What are the symptoms of smoking and smoking-related diseases?

There are many signs and symptoms of smoking and smoking-related diseases including addiction to nicotine, a harmful substance found in tobacco.

Symptoms of smoking and smoking-related diseases

Symptoms of smoking and related diseases, disorders and conditions include:

  • Bad breath and yellowing of the teeth

  • Cold hands and feet

  • Frequent or recurrent lung infections and other diseases, such as influenza, common colds, bronchitis, and pneumonia

  • Hypertension (high blood pressure) and rapid heart rate

  • Loss of taste and smell

  • Low oxygen levels in the blood

  • Low tolerance for exercise and fatigue

  • Nicotine-stained fingers and teeth

  • Premature aging and wrinkling of the skin

  • Shortness of breath and difficulty breathing

  • Smoker's cough (an ongoing loose cough that produces phlegm) and hoarse voice

  • Smoky-smelling clothes and hair

Symptoms of smoking cessation

If you are a smoker who attempts to quit smoking, you may experience symptoms of nicotine withdrawal. Symptoms of nicotine withdrawal decrease over time and will eventually go away. Symptoms of nicotine addiction and nicotine withdrawal include:

  • Anxiety

  • Constipation

  • Cravings for tobacco

  • Difficulty concentrating

  • Dizziness

  • Fatigue

  • Headache

  • Hunger

  • Irritability

  • Mood swings

  • Sleep disturbances

  • Tremors

Serious symptoms that might indicate a life-threatening condition

Long-term smoking can result in serious and life-threatening diseases and conditions, such as oral cancer, lung cancer, heart disease, chronic obstructive pulmonary disease (COPD), and pneumonia. Seek prompt medical care if you have sores or ulcers in your mouth that do not heal, which could be a symptom of oral cancer, or a cough that does not go away, which is a possible symptom of lung cancer.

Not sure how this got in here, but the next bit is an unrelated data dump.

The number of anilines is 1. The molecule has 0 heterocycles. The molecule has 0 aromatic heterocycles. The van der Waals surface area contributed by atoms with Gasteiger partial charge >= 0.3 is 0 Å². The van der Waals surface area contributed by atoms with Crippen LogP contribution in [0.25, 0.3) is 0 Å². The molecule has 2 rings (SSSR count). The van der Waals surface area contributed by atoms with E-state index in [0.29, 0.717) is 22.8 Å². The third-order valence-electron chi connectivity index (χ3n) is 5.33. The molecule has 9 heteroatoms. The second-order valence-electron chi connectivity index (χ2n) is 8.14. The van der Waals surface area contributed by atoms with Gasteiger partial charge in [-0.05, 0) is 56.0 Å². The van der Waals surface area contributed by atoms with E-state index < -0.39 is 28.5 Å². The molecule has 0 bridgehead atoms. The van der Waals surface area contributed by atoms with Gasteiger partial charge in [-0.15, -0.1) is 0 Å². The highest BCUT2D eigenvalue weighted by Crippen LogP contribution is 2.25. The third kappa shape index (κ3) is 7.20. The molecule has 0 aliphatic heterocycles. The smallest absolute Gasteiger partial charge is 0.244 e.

Seek immediate medical care (call 911) if you, or someone you are with, have any of these potentially symptoms:

  • Chest pain, chest tightness, chest pressure, or palpitations

  • High fever (higher than 101 degrees Fahrenheit)

  • Persistent, wet cough that produces thick greenish, yellow, brown, or blood-tinged phlegm

  • Shortness of breath or difficulty breathing


What is smoking?

Smoking is an unhealthy behavior that can become an addiction. Smoking is the most important preventable cause of premature death in the United States, according to the American Heart Association (Source: AHA).

Smoking includes all forms of smoking, such as cigar smoking, cigarette smoking, pipe smoking, a... Read more about smokingintroduction


What causes smoking?

The Centers for Disease Control and Prevention estimates that 46 million people in the United States (18 years of age and older) smoke cigarettes. Smoking is more common in men than women and appears to be prevalent across a variety of different ethnic groups. The highest percentage of smokers is in the 25 to 44-year old age group. http://www.cdc.gov/tobacco/data_statistics/fact_sheets/adult... Read more about smokingcauses


How is smoking treated?

Quitting smoking is a very challenging undertaking that often requires several attempts before you can successfully and permanently quit. The best way to quit smoking is through a multifaceted smoking cessation program that includes perseverance, the support of the people close to the smoker, and often nicotine replacement therapy.

Nicotine replacement therapy

Nicotine ... Read more about smokingtreatments

Medical Reviewer: McDonough, Brian MD Last Annual Review Date: Apr 18, 2011 Copyright: © Copyright 2011 Health Grades, Inc. All rights reserved. May not be reproduced or reprinted without permission from Health Grades, Inc. Use of this information is governed by the HealthGrades User Agreement.

This Article is Filed Under: Mental Health and Behavior